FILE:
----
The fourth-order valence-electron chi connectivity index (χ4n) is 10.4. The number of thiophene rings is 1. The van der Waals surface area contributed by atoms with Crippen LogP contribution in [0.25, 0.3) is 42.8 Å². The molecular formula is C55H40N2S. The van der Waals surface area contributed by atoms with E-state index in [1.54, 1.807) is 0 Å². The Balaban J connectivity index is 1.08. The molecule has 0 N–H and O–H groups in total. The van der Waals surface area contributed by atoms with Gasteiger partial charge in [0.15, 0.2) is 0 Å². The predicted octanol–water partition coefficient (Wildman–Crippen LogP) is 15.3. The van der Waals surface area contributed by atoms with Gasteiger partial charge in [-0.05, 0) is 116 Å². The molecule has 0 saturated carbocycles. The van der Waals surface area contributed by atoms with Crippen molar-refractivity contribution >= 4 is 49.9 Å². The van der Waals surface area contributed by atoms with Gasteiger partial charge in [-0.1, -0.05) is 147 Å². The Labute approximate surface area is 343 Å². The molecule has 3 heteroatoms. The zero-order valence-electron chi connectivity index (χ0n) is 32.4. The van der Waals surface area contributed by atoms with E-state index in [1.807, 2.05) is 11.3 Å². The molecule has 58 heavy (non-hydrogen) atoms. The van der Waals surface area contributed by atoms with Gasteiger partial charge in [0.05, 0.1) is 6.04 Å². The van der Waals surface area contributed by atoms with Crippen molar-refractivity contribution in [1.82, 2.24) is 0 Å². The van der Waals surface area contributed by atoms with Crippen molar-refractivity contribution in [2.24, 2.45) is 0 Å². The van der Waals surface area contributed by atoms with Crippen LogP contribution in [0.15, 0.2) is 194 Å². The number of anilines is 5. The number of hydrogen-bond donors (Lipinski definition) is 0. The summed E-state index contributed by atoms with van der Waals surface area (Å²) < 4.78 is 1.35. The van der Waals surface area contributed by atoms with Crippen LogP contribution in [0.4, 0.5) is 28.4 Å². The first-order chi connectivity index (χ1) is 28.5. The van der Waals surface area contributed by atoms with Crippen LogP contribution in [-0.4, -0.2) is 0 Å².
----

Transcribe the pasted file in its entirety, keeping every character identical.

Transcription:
The fourth-order valence-electron chi connectivity index (χ4n) is 10.4. The number of thiophene rings is 1. The van der Waals surface area contributed by atoms with Crippen LogP contribution in [0.25, 0.3) is 42.8 Å². The molecular formula is C55H40N2S. The van der Waals surface area contributed by atoms with E-state index in [1.54, 1.807) is 0 Å². The Balaban J connectivity index is 1.08. The molecule has 0 N–H and O–H groups in total. The van der Waals surface area contributed by atoms with Gasteiger partial charge in [0.15, 0.2) is 0 Å². The predicted octanol–water partition coefficient (Wildman–Crippen LogP) is 15.3. The van der Waals surface area contributed by atoms with Gasteiger partial charge in [-0.05, 0) is 116 Å². The molecule has 0 saturated carbocycles. The van der Waals surface area contributed by atoms with Crippen molar-refractivity contribution >= 4 is 49.9 Å². The van der Waals surface area contributed by atoms with Gasteiger partial charge in [-0.1, -0.05) is 147 Å². The Labute approximate surface area is 343 Å². The molecule has 3 heteroatoms. The zero-order valence-electron chi connectivity index (χ0n) is 32.4. The van der Waals surface area contributed by atoms with E-state index in [1.807, 2.05) is 11.3 Å². The molecule has 58 heavy (non-hydrogen) atoms. The van der Waals surface area contributed by atoms with Gasteiger partial charge in [0.05, 0.1) is 6.04 Å². The van der Waals surface area contributed by atoms with Crippen molar-refractivity contribution in [1.82, 2.24) is 0 Å². The van der Waals surface area contributed by atoms with Crippen molar-refractivity contribution in [2.24, 2.45) is 0 Å². The van der Waals surface area contributed by atoms with Crippen LogP contribution in [0.15, 0.2) is 194 Å². The number of anilines is 5. The number of hydrogen-bond donors (Lipinski definition) is 0. The summed E-state index contributed by atoms with van der Waals surface area (Å²) < 4.78 is 1.35. The van der Waals surface area contributed by atoms with Crippen LogP contribution in [0.4, 0.5) is 28.4 Å². The first-order chi connectivity index (χ1) is 28.5. The van der Waals surface area contributed by atoms with Crippen LogP contribution in [-0.4, -0.2) is 0 Å².